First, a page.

However even we embraced the modern world, works/trades staff got moved to monthly paid like the office staff so now the fax sits in the office doing nothing but waiting for when it is time for it to go to Chambers Street Museum.

I should mention the museum is scary if you are my age, they have a section split by decades of the 20th century and if I visit I wander around going " we had that, our one was a different colour etc" re all the reel to reel tapes, record players, dictating machines, adding machines , space hoppers etc contained in the section.

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07th Feb 2019 15:27

This topic has prompted me to turn on our fax machine. It is not a happy bunny ! I try to remember to turn it on every few months to "recondition its capacitors" and it is reminding me that I've neglected it for the best part of the last year.

Quite a psychedelic light show and some motor spasms going on as I type - but it'll come down off its trip in a hour or so. I hope.

Can't be unique. Anyone else discovering a fax maxchine out of its head?

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07th Feb 2019 15:41

We still have one - mainly used by our payroll section.
Personally I miss the Telex machine!

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By DJKL
to vinylnobbynobbs
07th Feb 2019 15:49

If we are going for nostalgia kit, I go for the photocopier where you sandwiched a carbon/ink sheet between sheets of paper and ran it singly through the machine, I used one at a branch audit in circa 1986 and it was old tech even then.

And who can forget my childhood in circa 1973 when my older sister was doing a degree in Maths and Computing at Edinburgh where her room was littered with elastic band bound bundles of punch cards- who remembers them- and in her case not forgetting that, after five years, she somehow instead emerged from university with an M A in archaeology- from cutting edge tech to the pyramids in one degree.

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to DJKL
08th Feb 2019 11:44

In 1982 I studied computer programming, and spent 6 months industrial placement programming British Aerospace's computer. The first step was with a stack of gridded paper in which manuscript commends etc. were entered.

This stack, once complete, went through to the punch card girls (end excuse the use of gender, but they were all girls) who would take the manuscript and convert to punch cards.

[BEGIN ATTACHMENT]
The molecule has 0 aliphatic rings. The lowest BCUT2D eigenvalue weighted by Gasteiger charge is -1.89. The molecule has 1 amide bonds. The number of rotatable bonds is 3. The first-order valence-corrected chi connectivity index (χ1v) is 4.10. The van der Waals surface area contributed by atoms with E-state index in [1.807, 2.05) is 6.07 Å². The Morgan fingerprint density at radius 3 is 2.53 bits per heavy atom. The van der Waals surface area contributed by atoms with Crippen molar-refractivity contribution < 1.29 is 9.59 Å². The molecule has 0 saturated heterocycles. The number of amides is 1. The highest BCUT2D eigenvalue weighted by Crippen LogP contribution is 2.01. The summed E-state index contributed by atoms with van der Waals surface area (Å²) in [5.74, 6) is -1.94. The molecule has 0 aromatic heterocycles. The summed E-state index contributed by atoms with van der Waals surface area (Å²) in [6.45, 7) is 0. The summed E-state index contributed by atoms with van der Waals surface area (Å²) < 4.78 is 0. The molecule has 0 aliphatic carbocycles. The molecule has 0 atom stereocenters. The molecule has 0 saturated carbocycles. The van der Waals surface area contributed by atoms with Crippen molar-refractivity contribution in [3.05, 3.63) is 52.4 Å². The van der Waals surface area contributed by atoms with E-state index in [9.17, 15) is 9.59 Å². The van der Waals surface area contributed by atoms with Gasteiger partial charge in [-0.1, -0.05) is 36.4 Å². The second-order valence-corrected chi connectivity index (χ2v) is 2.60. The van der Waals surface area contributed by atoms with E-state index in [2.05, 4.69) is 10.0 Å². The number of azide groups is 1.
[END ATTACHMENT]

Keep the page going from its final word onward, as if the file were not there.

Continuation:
Once done, the cards were taken to operations and, overnight, fed into the computer where they were compiled.

By now we have the first draft of a program, but we (the programmers) had to wait for an overnight slot for it to be run. This could be three or four nights.

It was only on the day after that that we got to see the results, and actually sit at a terminal to start fixing and modifying.

A far cry from the code and run that we have now.

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By SXGuy
07th Feb 2019 16:32

Gave up mine last month. Only had 1 client use it and he's since started emailing instead. My printer has fax option so I'd use that if I really have to

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07th Feb 2019 16:49

We have a big communal multi all in one in my office.

The other day it set off some strange beeping noise, everyone thought it was broken, but I said no that will be a fax coming through all the youngsters looked at me like I was an idiot then sure enough a piece of paper popped out of it from China or somewhere.

I remember when I was training (from 1988) when my pal from the other office rang me to "get next to the fax machine" to receive an urgent fax.

He was excited as hell so I thought it must be good/important so stood for 15 minutes for it to come through.

Imagine my surprise when the urgent fax turned out to be a copy of his hand flipping me the bird.

How we laughed.

You don't get banter like that with your smartphone.

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By Tornado
07th Feb 2019 20:31

We had a fax connected until about three months ago.

It remained connected in case a client wanted to send something, but we only ever got faxes about special deals on cars and vans, debt collection agencies and printed T shirts. These were frequent enough and it cost quite a lot to keep the fax rolls replenished.

Now with just a phone connected to the line, the phone rings every now & then and when answered there is the forlorn sound of one fax machine trying to connect to another. You feel a little sorry for it as it will never get a reply.

The last business fax received/sent must have been at least three years ago.

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08th Feb 2019 10:12

It's staggeringly frightening that this country's biggest employer still uses fax machines to receive its most critical patient information and yet the government believes that, at the same time, it has systems that are sophisticated enough to handle the complexity of post-Brexit trading requirements. We're doomed, Captain Mainwaring!

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08th Feb 2019 10:18

Amazon still like to use fax...

On 17 November 2017 at 04:51, wrote:
Greetings from Amazon.de.